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Zoning, Bylaw Articles To Be Voted On Tonight, At Day 2 Of Annual Town Meeting

May 04, 2016 03:36AM ● By Bill Gilman
If there is any subject the residents of Tewksbury are more passionate about than the name of their athletic teams and their water/sewer rates, it's issues pertaining to land development.
Tonight, voters gathered at Tewksbury High School for Day 2 of the Annual Town Meeting (8 p.m.) will have the chance to decide on 10 zoning articles, some of which will have a major impact on development in the community.
One article that has garnered a great deal of attention among residents in North Tewksbury is Article 30, which requests that land surrounding Ames Pond and abutting the Andover Town Line, be rezoned from Office/Research to Multi-Family.
The article has been put forth by local developers Marc Ginsburg and Arnie Martel and is needed in order to follow through on plans for a 220-unit residential development on the land. Some residents have taken to social media to voice their opposition to the project, citing concerns about the impact on the Ames Pond neighborhood and the impact on schools and community resources.
The Planning Board has voted to recommend passage of Article 30. Both the Board of Selectmen and Finance Committee voted to defer to the Planning Board.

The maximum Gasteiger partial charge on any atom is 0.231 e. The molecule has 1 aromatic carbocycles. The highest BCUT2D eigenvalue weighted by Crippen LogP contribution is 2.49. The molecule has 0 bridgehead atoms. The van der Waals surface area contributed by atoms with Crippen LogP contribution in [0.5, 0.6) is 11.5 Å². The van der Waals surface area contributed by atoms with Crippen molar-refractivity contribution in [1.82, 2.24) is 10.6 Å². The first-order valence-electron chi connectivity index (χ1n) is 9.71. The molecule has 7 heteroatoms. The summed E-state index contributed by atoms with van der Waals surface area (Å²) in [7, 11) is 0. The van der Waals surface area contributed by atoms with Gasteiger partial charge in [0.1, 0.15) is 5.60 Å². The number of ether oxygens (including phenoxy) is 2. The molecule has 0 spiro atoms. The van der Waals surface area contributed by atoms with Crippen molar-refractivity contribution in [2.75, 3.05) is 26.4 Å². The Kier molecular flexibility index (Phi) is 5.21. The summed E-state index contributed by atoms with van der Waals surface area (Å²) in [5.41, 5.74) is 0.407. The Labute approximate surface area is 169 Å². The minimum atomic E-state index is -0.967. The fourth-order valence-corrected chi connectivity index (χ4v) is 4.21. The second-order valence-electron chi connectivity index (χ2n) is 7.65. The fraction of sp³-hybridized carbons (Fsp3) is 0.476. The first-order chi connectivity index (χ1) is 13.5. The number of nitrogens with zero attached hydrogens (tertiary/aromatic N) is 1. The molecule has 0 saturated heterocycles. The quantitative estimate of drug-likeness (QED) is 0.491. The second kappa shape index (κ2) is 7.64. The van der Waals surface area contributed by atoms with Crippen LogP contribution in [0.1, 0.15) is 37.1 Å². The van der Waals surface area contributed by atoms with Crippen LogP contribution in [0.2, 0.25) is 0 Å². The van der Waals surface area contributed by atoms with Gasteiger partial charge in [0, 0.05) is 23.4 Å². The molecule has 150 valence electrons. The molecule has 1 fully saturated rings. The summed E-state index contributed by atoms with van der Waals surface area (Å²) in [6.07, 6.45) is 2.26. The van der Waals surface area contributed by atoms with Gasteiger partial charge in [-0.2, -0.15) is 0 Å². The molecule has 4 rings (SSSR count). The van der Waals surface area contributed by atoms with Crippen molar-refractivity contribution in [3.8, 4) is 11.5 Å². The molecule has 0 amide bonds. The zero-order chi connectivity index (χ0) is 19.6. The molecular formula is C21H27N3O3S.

Also garnering a great deal of attention has been Article 31, put forth by developer James Andella. The article asks for the property at 155 East St. to be re-zoned from single-family residential to inclusion in the Village Mixed-Use Overlay District, which would allow for construction of multi-family residential buildings. Specifically, Andella is proposing building 15 townhouses on a three-acre parcel.
If the article is approved, Andella will pay for the relocation of the historic Hardy-Pike House from its present location at 464 Main St. to the front portion of the "pork chop lot) at 155 East St. However, neighbors of the East Street property have opposed any development on that property other than single-family homes.
Another article that has caused residents concern is Article 34, which requests that a parcel of land, just under three acres, located at 1057 South St., be transferred to the Board of Selectmen for the purpose of selling it for an affordable housing project. According to Bruce Panilaitis, chairman of the Board of Selectmen, such a project would be single-family homes. However, abutters have expressed concern that an "affordable housing project" could mean an apartment complex or condo development.
The property, which also includes a building, was last owned by Alexander Stotik before being seized by the town in 2013 for unpaid property taxes. The property is currently assessed at $369,700.
Article 33 is one that would have been appreciated by many voters on Day 1 of the Annual Town Meeting. The article asks voters to eliminate the need for "secret balloting" on articles involving personnel bylaws at future town meetings. Two time-consuming secret ballots were required Monday.
Voters will also be deciding on 18 articles on the Special Town Meeting warrant, starting at 7 p.m.
Included is an article requesting that the town use $975,000 from the Stabilization Fund to purchase a new ladder truck for for the Fire Department.

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